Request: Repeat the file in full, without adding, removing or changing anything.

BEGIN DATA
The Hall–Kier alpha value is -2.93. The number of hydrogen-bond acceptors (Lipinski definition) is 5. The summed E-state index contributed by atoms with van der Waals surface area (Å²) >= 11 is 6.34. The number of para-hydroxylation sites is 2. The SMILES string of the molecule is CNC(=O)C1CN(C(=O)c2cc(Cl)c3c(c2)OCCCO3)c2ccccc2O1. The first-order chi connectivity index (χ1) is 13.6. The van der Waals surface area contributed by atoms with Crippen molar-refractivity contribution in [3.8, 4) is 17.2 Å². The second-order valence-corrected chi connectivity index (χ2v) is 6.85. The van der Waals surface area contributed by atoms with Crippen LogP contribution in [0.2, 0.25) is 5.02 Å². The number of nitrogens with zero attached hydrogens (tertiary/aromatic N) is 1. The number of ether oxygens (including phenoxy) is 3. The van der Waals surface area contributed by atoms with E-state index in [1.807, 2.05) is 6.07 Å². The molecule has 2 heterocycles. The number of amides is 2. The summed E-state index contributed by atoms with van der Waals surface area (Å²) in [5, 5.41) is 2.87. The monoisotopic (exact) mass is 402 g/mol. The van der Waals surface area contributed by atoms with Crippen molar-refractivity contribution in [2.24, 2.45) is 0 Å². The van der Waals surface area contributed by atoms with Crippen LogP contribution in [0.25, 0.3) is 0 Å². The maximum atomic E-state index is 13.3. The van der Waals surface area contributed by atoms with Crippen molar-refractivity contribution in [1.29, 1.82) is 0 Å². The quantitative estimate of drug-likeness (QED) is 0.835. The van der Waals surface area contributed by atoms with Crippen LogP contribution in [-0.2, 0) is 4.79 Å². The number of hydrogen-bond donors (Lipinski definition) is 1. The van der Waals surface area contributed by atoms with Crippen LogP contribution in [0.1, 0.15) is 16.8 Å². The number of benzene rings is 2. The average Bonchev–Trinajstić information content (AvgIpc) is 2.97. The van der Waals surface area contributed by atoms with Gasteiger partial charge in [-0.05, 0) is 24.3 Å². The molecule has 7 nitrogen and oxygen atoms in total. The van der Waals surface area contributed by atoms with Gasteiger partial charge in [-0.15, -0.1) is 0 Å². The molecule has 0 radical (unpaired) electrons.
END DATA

The Hall–Kier alpha value is -2.93. The number of hydrogen-bond acceptors (Lipinski definition) is 5. The summed E-state index contributed by atoms with van der Waals surface area (Å²) >= 11 is 6.34. The number of para-hydroxylation sites is 2. The SMILES string of the molecule is CNC(=O)C1CN(C(=O)c2cc(Cl)c3c(c2)OCCCO3)c2ccccc2O1. The first-order chi connectivity index (χ1) is 13.6. The van der Waals surface area contributed by atoms with Crippen molar-refractivity contribution in [3.8, 4) is 17.2 Å². The second-order valence-corrected chi connectivity index (χ2v) is 6.85. The van der Waals surface area contributed by atoms with Crippen LogP contribution in [0.2, 0.25) is 5.02 Å². The number of nitrogens with zero attached hydrogens (tertiary/aromatic N) is 1. The number of ether oxygens (including phenoxy) is 3. The van der Waals surface area contributed by atoms with E-state index in [1.807, 2.05) is 6.07 Å². The molecule has 2 heterocycles. The number of amides is 2. The summed E-state index contributed by atoms with van der Waals surface area (Å²) in [5, 5.41) is 2.87. The monoisotopic (exact) mass is 402 g/mol. The van der Waals surface area contributed by atoms with Crippen molar-refractivity contribution in [2.24, 2.45) is 0 Å². The van der Waals surface area contributed by atoms with Crippen LogP contribution in [0.25, 0.3) is 0 Å². The maximum atomic E-state index is 13.3. The van der Waals surface area contributed by atoms with Crippen molar-refractivity contribution in [1.29, 1.82) is 0 Å². The quantitative estimate of drug-likeness (QED) is 0.835. The van der Waals surface area contributed by atoms with Crippen LogP contribution in [-0.2, 0) is 4.79 Å². The number of hydrogen-bond donors (Lipinski definition) is 1. The van der Waals surface area contributed by atoms with Crippen LogP contribution in [0.1, 0.15) is 16.8 Å². The number of benzene rings is 2. The average Bonchev–Trinajstić information content (AvgIpc) is 2.97. The van der Waals surface area contributed by atoms with Gasteiger partial charge in [-0.05, 0) is 24.3 Å². The molecule has 7 nitrogen and oxygen atoms in total. The van der Waals surface area contributed by atoms with Gasteiger partial charge in [-0.15, -0.1) is 0 Å². The molecule has 0 radical (unpaired) electrons.